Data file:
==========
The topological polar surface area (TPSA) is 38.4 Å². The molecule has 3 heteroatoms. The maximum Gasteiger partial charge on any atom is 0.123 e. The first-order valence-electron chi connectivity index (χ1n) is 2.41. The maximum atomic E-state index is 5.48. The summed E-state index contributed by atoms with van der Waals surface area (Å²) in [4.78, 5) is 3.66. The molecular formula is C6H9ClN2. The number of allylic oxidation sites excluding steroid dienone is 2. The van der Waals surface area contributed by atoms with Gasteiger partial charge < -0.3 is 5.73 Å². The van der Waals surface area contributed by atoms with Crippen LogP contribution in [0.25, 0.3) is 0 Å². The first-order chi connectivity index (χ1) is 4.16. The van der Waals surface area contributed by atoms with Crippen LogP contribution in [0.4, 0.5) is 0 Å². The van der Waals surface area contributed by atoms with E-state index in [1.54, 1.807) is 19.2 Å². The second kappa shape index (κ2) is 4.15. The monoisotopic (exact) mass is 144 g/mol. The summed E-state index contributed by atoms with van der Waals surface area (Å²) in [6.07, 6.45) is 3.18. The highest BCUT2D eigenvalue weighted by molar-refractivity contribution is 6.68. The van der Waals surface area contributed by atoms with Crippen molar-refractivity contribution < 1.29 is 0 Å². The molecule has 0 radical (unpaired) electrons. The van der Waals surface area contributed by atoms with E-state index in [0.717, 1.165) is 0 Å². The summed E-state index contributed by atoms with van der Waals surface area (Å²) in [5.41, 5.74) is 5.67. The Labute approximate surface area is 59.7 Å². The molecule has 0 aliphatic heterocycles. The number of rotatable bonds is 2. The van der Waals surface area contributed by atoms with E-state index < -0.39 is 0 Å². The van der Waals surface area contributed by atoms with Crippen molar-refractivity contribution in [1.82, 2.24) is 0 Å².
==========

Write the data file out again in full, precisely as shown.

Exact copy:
The topological polar surface area (TPSA) is 38.4 Å². The molecule has 3 heteroatoms. The maximum Gasteiger partial charge on any atom is 0.123 e. The first-order valence-electron chi connectivity index (χ1n) is 2.41. The maximum atomic E-state index is 5.48. The summed E-state index contributed by atoms with van der Waals surface area (Å²) in [4.78, 5) is 3.66. The molecular formula is C6H9ClN2. The number of allylic oxidation sites excluding steroid dienone is 2. The van der Waals surface area contributed by atoms with Gasteiger partial charge < -0.3 is 5.73 Å². The van der Waals surface area contributed by atoms with Crippen LogP contribution in [0.25, 0.3) is 0 Å². The first-order chi connectivity index (χ1) is 4.16. The van der Waals surface area contributed by atoms with Crippen LogP contribution in [0.4, 0.5) is 0 Å². The van der Waals surface area contributed by atoms with E-state index in [1.54, 1.807) is 19.2 Å². The second kappa shape index (κ2) is 4.15. The monoisotopic (exact) mass is 144 g/mol. The summed E-state index contributed by atoms with van der Waals surface area (Å²) in [6.07, 6.45) is 3.18. The highest BCUT2D eigenvalue weighted by molar-refractivity contribution is 6.68. The van der Waals surface area contributed by atoms with Crippen molar-refractivity contribution < 1.29 is 0 Å². The molecule has 0 radical (unpaired) electrons. The van der Waals surface area contributed by atoms with E-state index in [0.717, 1.165) is 0 Å². The summed E-state index contributed by atoms with van der Waals surface area (Å²) in [5.41, 5.74) is 5.67. The Labute approximate surface area is 59.7 Å². The molecule has 0 aliphatic heterocycles. The number of rotatable bonds is 2. The van der Waals surface area contributed by atoms with E-state index < -0.39 is 0 Å². The van der Waals surface area contributed by atoms with Crippen molar-refractivity contribution in [1.82, 2.24) is 0 Å².